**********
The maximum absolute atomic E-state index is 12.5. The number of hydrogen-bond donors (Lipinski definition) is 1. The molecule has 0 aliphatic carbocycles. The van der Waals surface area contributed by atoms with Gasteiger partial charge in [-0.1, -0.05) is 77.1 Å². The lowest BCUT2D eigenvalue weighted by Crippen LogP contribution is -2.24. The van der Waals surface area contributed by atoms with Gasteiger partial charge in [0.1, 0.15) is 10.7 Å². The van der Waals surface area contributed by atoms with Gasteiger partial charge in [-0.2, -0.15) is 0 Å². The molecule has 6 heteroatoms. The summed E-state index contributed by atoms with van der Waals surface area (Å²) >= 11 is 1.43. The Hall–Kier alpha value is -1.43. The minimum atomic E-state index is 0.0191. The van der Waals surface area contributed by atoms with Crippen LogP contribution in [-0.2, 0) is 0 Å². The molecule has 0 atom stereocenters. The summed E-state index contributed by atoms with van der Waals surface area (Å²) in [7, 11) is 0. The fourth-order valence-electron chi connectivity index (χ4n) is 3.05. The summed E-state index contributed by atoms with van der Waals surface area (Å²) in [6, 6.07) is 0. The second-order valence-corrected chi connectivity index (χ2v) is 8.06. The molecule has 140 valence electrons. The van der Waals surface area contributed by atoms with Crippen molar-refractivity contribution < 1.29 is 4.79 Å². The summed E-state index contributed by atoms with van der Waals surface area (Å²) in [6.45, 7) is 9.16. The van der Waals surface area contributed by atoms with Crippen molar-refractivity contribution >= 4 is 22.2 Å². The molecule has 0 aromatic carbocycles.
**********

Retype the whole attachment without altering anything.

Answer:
The maximum absolute atomic E-state index is 12.5. The number of hydrogen-bond donors (Lipinski definition) is 1. The molecule has 0 aliphatic carbocycles. The van der Waals surface area contributed by atoms with Gasteiger partial charge in [-0.1, -0.05) is 77.1 Å². The lowest BCUT2D eigenvalue weighted by Crippen LogP contribution is -2.24. The van der Waals surface area contributed by atoms with Gasteiger partial charge in [0.1, 0.15) is 10.7 Å². The van der Waals surface area contributed by atoms with Gasteiger partial charge in [-0.2, -0.15) is 0 Å². The molecule has 6 heteroatoms. The summed E-state index contributed by atoms with van der Waals surface area (Å²) >= 11 is 1.43. The Hall–Kier alpha value is -1.43. The minimum atomic E-state index is 0.0191. The van der Waals surface area contributed by atoms with Crippen LogP contribution in [-0.2, 0) is 0 Å². The molecule has 0 atom stereocenters. The summed E-state index contributed by atoms with van der Waals surface area (Å²) in [7, 11) is 0. The fourth-order valence-electron chi connectivity index (χ4n) is 3.05. The summed E-state index contributed by atoms with van der Waals surface area (Å²) in [6, 6.07) is 0. The second-order valence-corrected chi connectivity index (χ2v) is 8.06. The molecule has 140 valence electrons. The van der Waals surface area contributed by atoms with Crippen molar-refractivity contribution < 1.29 is 4.79 Å². The summed E-state index contributed by atoms with van der Waals surface area (Å²) in [6.45, 7) is 9.16. The van der Waals surface area contributed by atoms with Crippen molar-refractivity contribution >= 4 is 22.2 Å². The molecule has 0 aromatic carbocycles.